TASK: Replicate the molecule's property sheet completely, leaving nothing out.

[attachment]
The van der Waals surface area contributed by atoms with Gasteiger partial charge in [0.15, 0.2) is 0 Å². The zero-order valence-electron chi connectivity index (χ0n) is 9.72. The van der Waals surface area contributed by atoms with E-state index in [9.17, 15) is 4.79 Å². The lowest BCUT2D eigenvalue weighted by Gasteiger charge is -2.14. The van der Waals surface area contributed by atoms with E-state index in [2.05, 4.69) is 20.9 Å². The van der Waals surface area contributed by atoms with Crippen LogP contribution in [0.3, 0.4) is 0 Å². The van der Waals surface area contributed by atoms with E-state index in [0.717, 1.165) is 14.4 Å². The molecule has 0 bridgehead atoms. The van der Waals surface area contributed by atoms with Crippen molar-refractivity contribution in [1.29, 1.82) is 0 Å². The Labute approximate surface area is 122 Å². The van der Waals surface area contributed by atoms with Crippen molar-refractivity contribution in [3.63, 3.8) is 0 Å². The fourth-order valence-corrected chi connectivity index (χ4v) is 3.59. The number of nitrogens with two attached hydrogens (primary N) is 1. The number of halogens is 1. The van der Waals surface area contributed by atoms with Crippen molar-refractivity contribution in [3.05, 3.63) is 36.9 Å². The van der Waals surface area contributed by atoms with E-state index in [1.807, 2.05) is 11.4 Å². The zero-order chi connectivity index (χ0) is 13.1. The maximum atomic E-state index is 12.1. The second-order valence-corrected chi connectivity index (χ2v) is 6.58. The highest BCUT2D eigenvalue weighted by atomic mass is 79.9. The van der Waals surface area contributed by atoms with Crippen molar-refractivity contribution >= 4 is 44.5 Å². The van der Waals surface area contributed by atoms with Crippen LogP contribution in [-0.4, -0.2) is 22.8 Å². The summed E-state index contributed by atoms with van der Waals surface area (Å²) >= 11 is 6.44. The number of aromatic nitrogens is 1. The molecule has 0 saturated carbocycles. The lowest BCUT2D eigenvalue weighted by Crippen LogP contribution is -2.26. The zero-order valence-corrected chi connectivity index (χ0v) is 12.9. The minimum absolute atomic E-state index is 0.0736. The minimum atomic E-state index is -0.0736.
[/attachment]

The van der Waals surface area contributed by atoms with Gasteiger partial charge in [0.15, 0.2) is 0 Å². The zero-order valence-electron chi connectivity index (χ0n) is 9.72. The van der Waals surface area contributed by atoms with E-state index in [9.17, 15) is 4.79 Å². The lowest BCUT2D eigenvalue weighted by Gasteiger charge is -2.14. The van der Waals surface area contributed by atoms with E-state index in [2.05, 4.69) is 20.9 Å². The van der Waals surface area contributed by atoms with Crippen LogP contribution in [0.3, 0.4) is 0 Å². The van der Waals surface area contributed by atoms with E-state index in [0.717, 1.165) is 14.4 Å². The molecule has 0 bridgehead atoms. The van der Waals surface area contributed by atoms with Crippen molar-refractivity contribution in [1.29, 1.82) is 0 Å². The Labute approximate surface area is 122 Å². The van der Waals surface area contributed by atoms with Crippen molar-refractivity contribution in [3.63, 3.8) is 0 Å². The fourth-order valence-corrected chi connectivity index (χ4v) is 3.59. The number of nitrogens with two attached hydrogens (primary N) is 1. The number of halogens is 1. The van der Waals surface area contributed by atoms with Crippen molar-refractivity contribution in [3.05, 3.63) is 36.9 Å². The van der Waals surface area contributed by atoms with E-state index in [1.807, 2.05) is 11.4 Å². The zero-order chi connectivity index (χ0) is 13.1. The maximum atomic E-state index is 12.1. The second-order valence-corrected chi connectivity index (χ2v) is 6.58. The highest BCUT2D eigenvalue weighted by atomic mass is 79.9. The van der Waals surface area contributed by atoms with Crippen molar-refractivity contribution >= 4 is 44.5 Å². The van der Waals surface area contributed by atoms with Crippen LogP contribution in [-0.4, -0.2) is 22.8 Å². The summed E-state index contributed by atoms with van der Waals surface area (Å²) >= 11 is 6.44. The number of aromatic nitrogens is 1. The molecule has 0 saturated carbocycles. The lowest BCUT2D eigenvalue weighted by Crippen LogP contribution is -2.26. The zero-order valence-corrected chi connectivity index (χ0v) is 12.9. The minimum absolute atomic E-state index is 0.0736. The minimum atomic E-state index is -0.0736.